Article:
by Coop Cooper
The most controversial film of the 21st Century has been released. Was it worth all that fuss? Of course not.
Cheesy entertainment talk show host, Dave Skylark (James Franco), and his producer, Aaron Rapaport (Seth Rogen), suddenly find their meager show getting a lot of attention when rapper Eminem spontaneously comes out of the closet, live on their show. With their sudden boost in ratings, celebrities begin to come onto their show to air out their darkest secrets. When they find out that North Korean dictator Kim Jong Un is a big fan of the show, they land an interview with ‘The Supreme Leader’ who has recently detonated the country’s first nuclear bomb. The CIA sends Agent Lacey (Lizzy Caplan) to Skylark and Rapaport to convince them to assassinate Un (Randall Park) for them which they reluctantly accept.
Other than the fact it’s embarrassingly dumb, “The Interview” has a lot in common with the much reviled “Ishtar” (1987). Two American doofuses in a hostile foreign land peddling entertainment and accidentally changing the world while trying to be funny. Of course the rest of the plot is predictable. The guys screw up the assassination and find out that Un is a spoiled nerd with way too much power who desperately wants to be cool (but deep down is as much of a psycho as his father). These two guys are actually playing the part that Dennis Rodman played in real life and that’s more sad than funny.
James Franco is basically channeling a moronic, non-homicidal version Heath Ledger’s Joker from “The Dark Knight”. He even dresses like him (sans the makeup). He’s so zany and insufferable, he never quite redeems himself in the second half. Seth Rogen tries to play the straight man here and seems to find himself constantly pointing out and belittling every gross and ridiculous word coming out of Franco’s mouth.
This film has the same brand of humor as “Tropic Thunder” (2008) so fans of that brand of comedy would appreciate “The Interview” the most. There are some funny bits: The ever-failing poisoned handshake. The finger-biting. The interview itself. Park’s give-it-his-all performance. Katy Perry…. But unlike “Team America” which made fun of the North Korean regime in 2004, the film isn’t smart enough to be subversive. Heck, even the “Red Dawn” remake was able to stick it to North Korea without reprisal (although that film ironically received a multi-million dollar reshoot in order to not offend China).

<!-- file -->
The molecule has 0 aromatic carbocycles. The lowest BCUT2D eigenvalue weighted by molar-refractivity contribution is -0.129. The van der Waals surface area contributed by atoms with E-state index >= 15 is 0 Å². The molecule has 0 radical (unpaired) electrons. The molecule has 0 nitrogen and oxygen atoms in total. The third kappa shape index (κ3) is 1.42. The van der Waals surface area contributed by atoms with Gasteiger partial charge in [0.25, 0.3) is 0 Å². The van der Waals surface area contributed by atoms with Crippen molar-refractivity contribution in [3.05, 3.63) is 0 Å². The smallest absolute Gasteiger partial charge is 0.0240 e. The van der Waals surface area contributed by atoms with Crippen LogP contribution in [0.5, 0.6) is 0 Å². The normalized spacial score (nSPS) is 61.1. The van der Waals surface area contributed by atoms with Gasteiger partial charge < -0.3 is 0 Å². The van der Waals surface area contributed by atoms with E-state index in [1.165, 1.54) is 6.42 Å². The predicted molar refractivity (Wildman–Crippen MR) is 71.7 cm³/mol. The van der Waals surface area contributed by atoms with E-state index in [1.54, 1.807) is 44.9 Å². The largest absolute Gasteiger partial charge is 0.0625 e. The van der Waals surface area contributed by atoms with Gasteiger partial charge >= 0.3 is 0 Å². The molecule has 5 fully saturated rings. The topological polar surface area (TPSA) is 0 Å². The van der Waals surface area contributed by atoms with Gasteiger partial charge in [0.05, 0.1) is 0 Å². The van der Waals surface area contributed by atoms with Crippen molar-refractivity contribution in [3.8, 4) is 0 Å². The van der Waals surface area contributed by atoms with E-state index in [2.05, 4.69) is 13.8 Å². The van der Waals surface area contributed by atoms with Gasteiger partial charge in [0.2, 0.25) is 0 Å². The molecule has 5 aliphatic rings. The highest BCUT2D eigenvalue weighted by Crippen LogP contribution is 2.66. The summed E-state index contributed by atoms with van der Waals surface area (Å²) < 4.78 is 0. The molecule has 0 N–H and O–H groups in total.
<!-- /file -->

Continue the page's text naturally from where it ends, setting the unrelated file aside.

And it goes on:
Fallout continues from the Sony hack perpetrated as a result of this film. Sony execs pulled the film from release after theater owners banned it due to 9-11 styled threats made by the hackers. After being publicly chastised and shamed by President Obama, George Clooney and most of the United States and other allied nations, Sony caved to pressure yet again and gave the film a limited release in independent theaters and online pay-per-view. As of Monday December 29th, the film has made $15 million from online rentals alone… a new record for Sony. Due to the release flip-flop and the apparent instant online success, conspiracy theories have begun to crop up that this whole incident was fabricated by Sony and the U.S. Government (however, that’s a ridiculous theory considering the public relations damage caused to those entities).
Last week the North Korean internet was mysteriously been disrupted and there have been no further retaliations by the regime or the hackers, but this film caused more trouble than its worth in entertainment value. The original Sony hack is still causing waves, most recently with the revelation that some executives didn’t want to make films with African American stars, like Denzel Washington, because they didn’t make as much money overseas. I suspect the bombshells will continue to drop, ultimately leading to the firing of the current Sony Pictures execs or their humiliating resignations as they certainly don’t deserve any credit for the film’s online success.
The Kim Jong Un character does say something interesting about halfway through the film… “You know what’s more destructive than nuclear bombs? Words.” That’s the only part of “The Interview” that gave me a chill down my spine for its uncanny prediction of the real-life events that unfolded. Oh the irony!
Rating: 2 out of 5